Author(s): Mohd. Riyaz1, Imran2, Rajeev Kumar Jaiswal3, Asfar Ali4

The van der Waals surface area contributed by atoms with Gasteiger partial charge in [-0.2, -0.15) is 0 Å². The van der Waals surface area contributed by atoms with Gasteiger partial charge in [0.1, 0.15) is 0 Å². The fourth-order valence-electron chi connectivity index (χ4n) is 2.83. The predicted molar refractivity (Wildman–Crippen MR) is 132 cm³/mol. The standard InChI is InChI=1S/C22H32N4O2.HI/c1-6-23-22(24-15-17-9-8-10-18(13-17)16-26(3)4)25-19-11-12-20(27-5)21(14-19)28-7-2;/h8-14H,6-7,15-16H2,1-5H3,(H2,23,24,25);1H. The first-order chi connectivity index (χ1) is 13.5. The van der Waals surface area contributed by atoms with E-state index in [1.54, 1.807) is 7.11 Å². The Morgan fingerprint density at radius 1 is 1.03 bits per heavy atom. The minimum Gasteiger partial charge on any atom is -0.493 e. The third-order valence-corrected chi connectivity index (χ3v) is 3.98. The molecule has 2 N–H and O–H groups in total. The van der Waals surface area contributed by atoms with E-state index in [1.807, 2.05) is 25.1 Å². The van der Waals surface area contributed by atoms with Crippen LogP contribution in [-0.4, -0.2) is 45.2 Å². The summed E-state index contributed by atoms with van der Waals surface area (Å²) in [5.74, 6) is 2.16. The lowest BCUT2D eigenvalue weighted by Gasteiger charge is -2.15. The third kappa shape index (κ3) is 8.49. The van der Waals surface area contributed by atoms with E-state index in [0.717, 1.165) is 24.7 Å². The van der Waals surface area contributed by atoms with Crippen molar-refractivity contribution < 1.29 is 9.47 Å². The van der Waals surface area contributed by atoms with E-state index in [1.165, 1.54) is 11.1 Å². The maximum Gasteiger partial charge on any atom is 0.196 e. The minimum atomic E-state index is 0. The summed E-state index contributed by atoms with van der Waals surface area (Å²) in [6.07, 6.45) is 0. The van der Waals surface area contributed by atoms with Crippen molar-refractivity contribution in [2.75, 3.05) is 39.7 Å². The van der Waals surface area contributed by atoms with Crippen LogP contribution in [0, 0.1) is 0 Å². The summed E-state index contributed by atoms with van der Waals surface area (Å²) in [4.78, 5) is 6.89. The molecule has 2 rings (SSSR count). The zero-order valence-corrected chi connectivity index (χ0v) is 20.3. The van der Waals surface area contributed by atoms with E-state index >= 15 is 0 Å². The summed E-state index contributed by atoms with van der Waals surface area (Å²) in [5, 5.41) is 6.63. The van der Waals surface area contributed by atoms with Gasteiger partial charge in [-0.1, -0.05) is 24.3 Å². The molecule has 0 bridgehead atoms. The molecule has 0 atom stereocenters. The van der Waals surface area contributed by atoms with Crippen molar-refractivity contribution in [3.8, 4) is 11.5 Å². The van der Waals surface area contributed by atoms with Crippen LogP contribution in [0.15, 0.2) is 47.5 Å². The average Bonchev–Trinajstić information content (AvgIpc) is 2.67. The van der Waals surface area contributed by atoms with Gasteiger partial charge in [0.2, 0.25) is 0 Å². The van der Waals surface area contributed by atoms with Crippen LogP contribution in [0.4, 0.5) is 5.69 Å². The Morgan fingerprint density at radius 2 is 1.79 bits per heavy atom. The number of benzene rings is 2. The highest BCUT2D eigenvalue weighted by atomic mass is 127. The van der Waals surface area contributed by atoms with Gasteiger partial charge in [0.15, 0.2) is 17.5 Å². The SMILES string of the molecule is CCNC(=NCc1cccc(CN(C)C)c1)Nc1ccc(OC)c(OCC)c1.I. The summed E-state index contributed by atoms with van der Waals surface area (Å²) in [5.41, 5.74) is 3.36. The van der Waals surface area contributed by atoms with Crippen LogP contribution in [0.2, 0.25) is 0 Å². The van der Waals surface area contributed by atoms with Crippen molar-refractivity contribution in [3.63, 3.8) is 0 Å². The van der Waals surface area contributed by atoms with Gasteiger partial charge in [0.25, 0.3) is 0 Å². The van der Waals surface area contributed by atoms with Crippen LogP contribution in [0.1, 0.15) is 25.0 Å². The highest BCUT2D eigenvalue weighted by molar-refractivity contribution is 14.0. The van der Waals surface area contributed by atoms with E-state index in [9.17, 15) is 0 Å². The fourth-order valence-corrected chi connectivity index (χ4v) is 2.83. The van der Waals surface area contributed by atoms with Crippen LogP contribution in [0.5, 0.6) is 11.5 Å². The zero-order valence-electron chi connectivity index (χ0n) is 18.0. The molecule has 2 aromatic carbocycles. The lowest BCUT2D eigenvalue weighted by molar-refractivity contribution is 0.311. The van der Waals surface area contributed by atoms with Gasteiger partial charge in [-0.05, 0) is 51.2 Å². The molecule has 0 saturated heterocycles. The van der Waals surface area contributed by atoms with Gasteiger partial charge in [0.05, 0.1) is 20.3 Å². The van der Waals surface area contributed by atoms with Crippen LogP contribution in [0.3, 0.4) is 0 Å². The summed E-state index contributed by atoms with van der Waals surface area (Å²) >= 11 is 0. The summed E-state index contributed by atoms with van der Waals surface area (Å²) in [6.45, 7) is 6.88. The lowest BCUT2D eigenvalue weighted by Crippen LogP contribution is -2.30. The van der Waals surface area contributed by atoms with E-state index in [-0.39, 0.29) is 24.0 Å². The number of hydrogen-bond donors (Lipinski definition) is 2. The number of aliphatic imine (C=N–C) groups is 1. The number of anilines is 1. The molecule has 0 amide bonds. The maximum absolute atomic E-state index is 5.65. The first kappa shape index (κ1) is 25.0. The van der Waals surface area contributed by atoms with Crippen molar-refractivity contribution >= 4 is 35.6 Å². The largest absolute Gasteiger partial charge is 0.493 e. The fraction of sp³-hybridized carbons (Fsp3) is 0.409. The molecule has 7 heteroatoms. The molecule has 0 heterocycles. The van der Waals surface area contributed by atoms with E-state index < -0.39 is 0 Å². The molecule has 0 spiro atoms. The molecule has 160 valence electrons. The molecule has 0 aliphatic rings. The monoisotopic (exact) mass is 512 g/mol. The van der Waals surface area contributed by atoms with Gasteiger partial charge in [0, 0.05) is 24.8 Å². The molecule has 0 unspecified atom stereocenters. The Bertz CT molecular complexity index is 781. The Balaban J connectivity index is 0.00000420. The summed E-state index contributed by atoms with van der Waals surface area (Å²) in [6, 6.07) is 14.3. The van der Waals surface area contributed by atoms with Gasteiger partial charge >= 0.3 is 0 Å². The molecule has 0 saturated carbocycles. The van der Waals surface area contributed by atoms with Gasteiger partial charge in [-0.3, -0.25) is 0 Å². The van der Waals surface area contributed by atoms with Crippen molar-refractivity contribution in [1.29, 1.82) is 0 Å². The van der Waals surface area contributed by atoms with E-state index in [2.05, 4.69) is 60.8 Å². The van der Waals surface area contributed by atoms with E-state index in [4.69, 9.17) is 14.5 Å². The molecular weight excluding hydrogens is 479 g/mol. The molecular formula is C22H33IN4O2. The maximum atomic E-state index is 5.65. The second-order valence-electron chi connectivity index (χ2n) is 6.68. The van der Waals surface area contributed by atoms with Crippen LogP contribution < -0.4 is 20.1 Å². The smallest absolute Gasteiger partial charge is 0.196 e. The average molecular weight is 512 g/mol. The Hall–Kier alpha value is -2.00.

The aim of this study was to establish the prevalence, survival, and outcome of patients presented with in-hospital hyperglycemia in which there is prior history of diabetes and without a history of diabetes. We reviewed the medical records of 2000 consecutive adult patients admitted to MNR Medical College, a teaching hospital in Telangana; from Jan 2014 to Nov 2014 and 1886 patients were studied 144 were excluded as glycemic records were not available. New hyperglycemia was defined as fasting glucose level of 126 mg/dl on admission or in-hospital or random blood glucose of more than 200 mg/dl or more on 2 or more determinations. Hyperglycemia was present in 38% of patients admitted to the hospital, of whom 26% had a known history of diabetes, and 11.96% had no history of diabetes before the admission. It was observed that there was higher in-hospital mortality rate (16.21%) in newly diagnosed hyperglycemia when compared to known diabetic patients (3.31%) and subjects with normoglycemia (1.56%; both P< 0.01). In addition, new hyperglycemic patients had a prolonged hospital stay, a higher admission rate to an intensive care unit, and were less likely to be discharged to home, frequently requiring transfer to a transitional care unit or nursing home facility. Our results indicate that in-hospital hyperglycemia is a common finding and represents an important marker of poor clinical outcome and mortality in patients with and without a history of diabetes. Patients with newly diagnosed hyperglycemia had a significantly higher mortality rate and a lower functional outcome than patients with a known history of diabetes or normoglycemia.